Momma I Made It: Social Media Star Demetrius Harmon Talks Mental Health

Momma I Made It: Social Media Star Demetrius Harmon Talks Mental Health

Adult ISH is a first-of-its-kind culture and advice podcast produced entirely by folks who are almost adults. Check out all Adult ISH episodes and segments here.

Actor/model/poet Demetrius Harmon on how social media and his mom helped save his life.

YR Media’s Nyge Turner and Merk Nguyen get real in their feels about mental health issues with model, actor, and poet Demetrius Harmon (who you might’ve seen glowin’ up on Vine back in the day #RIPVine). His candid conversation with the co-hosts goes into dealing with feelings, how his mom literally saved his life, plus why some communities of color don’t talk about depression or anxiety.

This interview has been edited for length and clarity. Check out the full conversation on YR Media’s Adult ISH podcast (episode 7 – Self ISH).

Nyge: We’ve seen you with Zendaya, with Yara Shahidi, with Khalid on the “Young Dumb & Broke” video, and you have over 900,000 followers on Instagram. Is it safe to say that you’re out there you know, Lil Duval, “living your best life”? Or does real life sometimes get in the way?

Demetrius: It’s a mixture of both because I struggle with being depressed and anxious. I think I look so happy within those moments because when things are happening, I really take everything in as it is.

Merk: You once tweeted “the best/worst thing that happened to you was Vine.” What did you mean by that?

Demetrius: It’s a good platform, but a gift and a curse because people try to dumb down the things you do. That’s a part of why I changed my name [from Meechonmars to Demetrius Harmon] because I wanted to separate myself from that.

Nyge: When I first found you on Twitter, that was a really rough part of my life. I think three years ago, my anxiety got so bad that I was hospitalized and everybody thought I was crazy. I would watch your videos and was like, “I’m not crazy.” You’ve always been extremely open about your depression and anxiety. Has that always been the case?

Demetrius: Not really. [Sophomore] year I tweeted something in relation to being suicidal. I never told people in my school what I did, never expected them to find my Twitter. One of my friends brought it up and I was scared because I didn’t really talk about it to people. I didn’t like the idea that [they] had that power to make me feel bad about it. So, I decided I would take control and make it visible. No reason why anyone should be scared to speak about how they feel because when we don’t, that makes it worse.

Nyge: I can’t speak for other communities of color but as black men we don’t really talk about mental health in our culture. Why do you think that is?

Demetrius: If we look back at generations, like my grandmother’s generation, they had to deal with Jim Crow laws. Your feelings [got] put on the back burner because you were living in paranoia. Now we’re starting to focus on things that affect us internally, because I don’t think they had the time to do that [before]. My grandma has become more open and she understands why my dad [is] maybe closed off. She kind of raised him to think, “One, you’re a man, you’re not supposed to show these emotions. Two, you’re a black man, you have to be on defense and be strong.”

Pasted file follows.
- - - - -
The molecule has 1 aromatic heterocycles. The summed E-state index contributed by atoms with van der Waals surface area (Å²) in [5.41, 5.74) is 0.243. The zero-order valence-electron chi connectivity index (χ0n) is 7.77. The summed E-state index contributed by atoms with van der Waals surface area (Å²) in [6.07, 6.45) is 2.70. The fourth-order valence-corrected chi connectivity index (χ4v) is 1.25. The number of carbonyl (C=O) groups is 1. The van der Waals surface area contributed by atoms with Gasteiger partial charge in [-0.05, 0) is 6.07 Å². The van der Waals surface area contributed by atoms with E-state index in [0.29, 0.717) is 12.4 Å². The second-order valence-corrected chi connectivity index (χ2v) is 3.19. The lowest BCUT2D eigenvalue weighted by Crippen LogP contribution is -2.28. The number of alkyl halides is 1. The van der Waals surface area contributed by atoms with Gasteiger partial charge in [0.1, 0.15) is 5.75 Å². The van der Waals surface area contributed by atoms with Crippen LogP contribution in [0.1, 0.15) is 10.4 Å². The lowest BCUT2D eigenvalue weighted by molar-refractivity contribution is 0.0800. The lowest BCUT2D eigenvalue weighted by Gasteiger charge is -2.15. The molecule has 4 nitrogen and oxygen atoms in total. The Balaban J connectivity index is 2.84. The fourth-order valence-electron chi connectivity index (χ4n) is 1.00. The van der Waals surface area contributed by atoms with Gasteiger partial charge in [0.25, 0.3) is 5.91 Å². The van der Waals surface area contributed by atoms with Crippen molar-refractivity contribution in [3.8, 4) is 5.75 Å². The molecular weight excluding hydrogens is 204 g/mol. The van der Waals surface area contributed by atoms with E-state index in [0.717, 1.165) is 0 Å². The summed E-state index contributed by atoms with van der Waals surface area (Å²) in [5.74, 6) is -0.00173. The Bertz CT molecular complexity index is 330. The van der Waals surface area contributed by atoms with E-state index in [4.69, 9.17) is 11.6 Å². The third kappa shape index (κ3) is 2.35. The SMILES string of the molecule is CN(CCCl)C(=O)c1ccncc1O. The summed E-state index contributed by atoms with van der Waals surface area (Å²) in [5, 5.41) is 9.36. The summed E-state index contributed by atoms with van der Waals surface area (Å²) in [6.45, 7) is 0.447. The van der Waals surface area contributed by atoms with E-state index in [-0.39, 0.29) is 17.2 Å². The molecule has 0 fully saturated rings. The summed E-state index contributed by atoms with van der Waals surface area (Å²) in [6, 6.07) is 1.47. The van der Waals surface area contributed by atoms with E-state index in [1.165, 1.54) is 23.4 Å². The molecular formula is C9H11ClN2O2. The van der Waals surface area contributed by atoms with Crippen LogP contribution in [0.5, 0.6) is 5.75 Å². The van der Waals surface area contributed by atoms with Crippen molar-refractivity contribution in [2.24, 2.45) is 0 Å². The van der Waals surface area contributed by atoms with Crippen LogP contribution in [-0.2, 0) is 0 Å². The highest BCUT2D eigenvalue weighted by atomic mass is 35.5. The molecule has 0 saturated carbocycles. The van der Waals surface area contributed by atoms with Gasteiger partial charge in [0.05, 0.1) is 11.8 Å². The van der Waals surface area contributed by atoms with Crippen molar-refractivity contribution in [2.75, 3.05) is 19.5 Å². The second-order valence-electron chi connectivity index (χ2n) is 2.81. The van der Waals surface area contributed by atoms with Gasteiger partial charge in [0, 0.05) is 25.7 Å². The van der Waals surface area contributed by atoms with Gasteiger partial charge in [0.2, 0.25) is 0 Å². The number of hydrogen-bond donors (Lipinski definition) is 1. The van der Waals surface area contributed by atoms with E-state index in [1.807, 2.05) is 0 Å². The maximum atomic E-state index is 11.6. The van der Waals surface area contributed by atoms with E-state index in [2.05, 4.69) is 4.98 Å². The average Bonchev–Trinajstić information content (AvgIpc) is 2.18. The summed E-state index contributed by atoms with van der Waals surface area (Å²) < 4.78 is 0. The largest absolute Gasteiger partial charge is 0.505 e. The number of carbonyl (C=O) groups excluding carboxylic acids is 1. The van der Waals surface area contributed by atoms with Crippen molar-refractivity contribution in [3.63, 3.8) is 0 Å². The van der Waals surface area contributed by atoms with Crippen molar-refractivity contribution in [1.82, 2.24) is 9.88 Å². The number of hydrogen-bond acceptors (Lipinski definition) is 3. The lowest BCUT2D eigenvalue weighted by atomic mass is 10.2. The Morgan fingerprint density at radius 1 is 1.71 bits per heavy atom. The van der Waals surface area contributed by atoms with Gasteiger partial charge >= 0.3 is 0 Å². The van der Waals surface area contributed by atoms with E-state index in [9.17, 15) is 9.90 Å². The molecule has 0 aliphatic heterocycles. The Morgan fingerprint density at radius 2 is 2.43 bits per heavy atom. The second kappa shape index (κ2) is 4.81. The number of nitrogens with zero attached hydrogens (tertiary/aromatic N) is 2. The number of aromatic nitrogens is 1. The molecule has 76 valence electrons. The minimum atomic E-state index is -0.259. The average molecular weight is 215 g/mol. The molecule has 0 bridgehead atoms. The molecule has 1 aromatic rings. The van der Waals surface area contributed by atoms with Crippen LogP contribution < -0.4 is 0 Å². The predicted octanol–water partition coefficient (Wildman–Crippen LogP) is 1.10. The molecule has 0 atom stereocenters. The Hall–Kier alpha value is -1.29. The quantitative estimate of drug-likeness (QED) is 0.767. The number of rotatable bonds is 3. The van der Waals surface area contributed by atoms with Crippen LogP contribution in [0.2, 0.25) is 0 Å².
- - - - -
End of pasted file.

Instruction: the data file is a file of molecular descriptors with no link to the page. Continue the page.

Merk: I think [some] of our parents’ generation came from the Vietnam War. There was so much trauma they just didn’t talk about. I feel like that does a disservice to people our age because we recognize the problems and it’s like, “My parents aren’t talking about it. Why should I?” But I have a lot of hope for our generation speaking up.

Nyge: Yeah, I think something sobering is: right now we’re three people of color having a conversation on a platform about mental health.

Merk: There was a video that you tweeted back in July [where] you talked about your mom and how she came through when you wanted to take your own life. Were there any specific things she did that made all the difference for you?

Demetrius: She validated my feelings. My dad is the opposite of me when it comes to emotions. I was a crybaby back in the day and when I would cry, my dad would tell me, “Stop being a little girl.” And my mom would just let me cry. She wouldn’t tell my dad about me being late to school and stuff like that to protect me. One absolute thing I know is that my mom loves me. It’s part of everything I do.

Merk: What’s great about people like you is that you provide a voice that some other people don’t have within themselves to really share. I struggled with that when I was younger. Seeing people like you vocalizing how you’re feeling and who you are on the inside, it’s really a breath of fresh air.

Demetrius: Thank you. This is really good to hear.

Nyge: We usually ask our guests to drop a little bit of knowledge to their younger selves [with us]. In this case, we’re going to drop advice to our future selves. Let’s go…

Merk: I would say listen to your kids and value what they have to say.

Nyge: [My advice] would be: believe them when they say how they’re feeling.

Demetrius: I would say don’t hit your children because it reinforces fear in them. Listen to them about the things they want and don’t get too consumed with work.

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